As the WhidbeyHealth commissioners consider whether to give the retiring CEO an “incentive compensation” — bonus — I hope they will decide “no.”
I also hope the commissioners will consider a level of compensation for the next CEO that is more in touch with the needs of our community.
Here’s why: a base pay of $390,000 for an administrator on Whidbey Island has a corrosive effect on our society. It is disproportionate and uncharacteristic of the way we operate here.
Didn’t I read recently that Whidbey Island benefits from more than 100 nonprofit organizations? I’m betting that most are being led by competent, hard-working leaders, many of whom would be lucky to receive compensation at even 20 percent of the WhidbeyHealth CEO’s base pay.
Most are serving the community with the help and expertise of volunteers. These leaders, their staff and their volunteers help us care for one another. They show us a better way. They are driven by mission rather than salary.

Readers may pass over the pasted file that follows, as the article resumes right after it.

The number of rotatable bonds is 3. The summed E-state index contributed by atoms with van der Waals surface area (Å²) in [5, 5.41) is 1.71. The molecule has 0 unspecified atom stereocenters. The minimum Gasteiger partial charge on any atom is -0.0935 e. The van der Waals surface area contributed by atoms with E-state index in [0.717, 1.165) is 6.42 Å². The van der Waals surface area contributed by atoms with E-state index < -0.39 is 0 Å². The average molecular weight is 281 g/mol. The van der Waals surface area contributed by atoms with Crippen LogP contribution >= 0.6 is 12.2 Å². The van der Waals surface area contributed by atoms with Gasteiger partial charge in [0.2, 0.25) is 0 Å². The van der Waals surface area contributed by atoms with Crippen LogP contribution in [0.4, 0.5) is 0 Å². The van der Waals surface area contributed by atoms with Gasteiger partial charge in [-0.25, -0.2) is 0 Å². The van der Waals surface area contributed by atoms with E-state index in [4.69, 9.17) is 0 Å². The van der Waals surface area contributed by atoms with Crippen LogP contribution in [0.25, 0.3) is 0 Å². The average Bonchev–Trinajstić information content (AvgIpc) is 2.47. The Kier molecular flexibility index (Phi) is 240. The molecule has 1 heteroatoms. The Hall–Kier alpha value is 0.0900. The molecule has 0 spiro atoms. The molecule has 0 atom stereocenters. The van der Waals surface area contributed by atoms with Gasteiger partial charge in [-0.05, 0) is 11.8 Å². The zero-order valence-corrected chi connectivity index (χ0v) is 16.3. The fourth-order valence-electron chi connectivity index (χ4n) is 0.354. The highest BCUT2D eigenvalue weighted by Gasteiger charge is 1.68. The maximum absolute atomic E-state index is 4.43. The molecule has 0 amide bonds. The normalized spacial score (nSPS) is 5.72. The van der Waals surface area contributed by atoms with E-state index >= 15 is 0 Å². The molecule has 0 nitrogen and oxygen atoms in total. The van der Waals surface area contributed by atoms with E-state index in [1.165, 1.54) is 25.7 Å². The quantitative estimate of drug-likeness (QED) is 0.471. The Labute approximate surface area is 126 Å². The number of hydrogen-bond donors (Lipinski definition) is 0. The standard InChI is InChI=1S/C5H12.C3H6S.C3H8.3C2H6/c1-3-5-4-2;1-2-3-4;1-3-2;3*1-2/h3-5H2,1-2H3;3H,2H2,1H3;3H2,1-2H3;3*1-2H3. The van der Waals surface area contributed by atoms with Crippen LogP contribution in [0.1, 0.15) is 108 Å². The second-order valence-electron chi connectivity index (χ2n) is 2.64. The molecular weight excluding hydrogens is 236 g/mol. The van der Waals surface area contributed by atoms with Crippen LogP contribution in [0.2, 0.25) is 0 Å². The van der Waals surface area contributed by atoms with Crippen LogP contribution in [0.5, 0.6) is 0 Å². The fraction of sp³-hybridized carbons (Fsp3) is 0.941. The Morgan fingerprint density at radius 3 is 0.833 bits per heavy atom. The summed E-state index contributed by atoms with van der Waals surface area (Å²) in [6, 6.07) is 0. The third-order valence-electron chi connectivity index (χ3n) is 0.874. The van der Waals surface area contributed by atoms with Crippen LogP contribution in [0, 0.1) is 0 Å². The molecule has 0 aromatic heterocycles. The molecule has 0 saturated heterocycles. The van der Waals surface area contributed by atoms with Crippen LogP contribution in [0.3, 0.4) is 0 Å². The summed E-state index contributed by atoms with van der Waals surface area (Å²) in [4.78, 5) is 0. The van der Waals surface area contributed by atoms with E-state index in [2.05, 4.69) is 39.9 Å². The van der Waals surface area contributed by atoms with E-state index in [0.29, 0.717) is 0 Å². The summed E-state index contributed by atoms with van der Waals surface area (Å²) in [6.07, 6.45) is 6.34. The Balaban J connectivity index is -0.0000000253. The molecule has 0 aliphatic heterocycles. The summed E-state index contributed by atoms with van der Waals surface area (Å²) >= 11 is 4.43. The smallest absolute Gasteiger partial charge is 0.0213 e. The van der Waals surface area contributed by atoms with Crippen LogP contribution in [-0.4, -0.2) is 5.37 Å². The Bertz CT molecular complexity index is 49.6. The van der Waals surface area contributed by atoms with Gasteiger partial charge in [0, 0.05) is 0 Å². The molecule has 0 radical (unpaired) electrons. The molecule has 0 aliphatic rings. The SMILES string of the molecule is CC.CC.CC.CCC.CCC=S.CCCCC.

It just isn’t necessary to pay enormous salaries to attract high levels of talent. A living wage “yes,” but an exorbitant one? “No.”
It just isn’t necessary to concentrate enormous sums in one administrator and continue to drive up the already high cost for health care. Now is the time to examine the effect that our public hospital has on its standing in the community when it pays, with public funds, an unwarranted level of compensation. Now is the time to change that.
By forgoing “incentive compensation” for the outgoing CEO, and by setting a reasonable salary for the incoming CEO, the commissioners of WhidbeyHealth can show that what works for the nonprofits can also be successfully applied to a large and complicated institution. The commissioners can improve the standing of WhidbeyHealth in the community and they can help stem the growing divisions caused by income inequality. That would be the real bonus.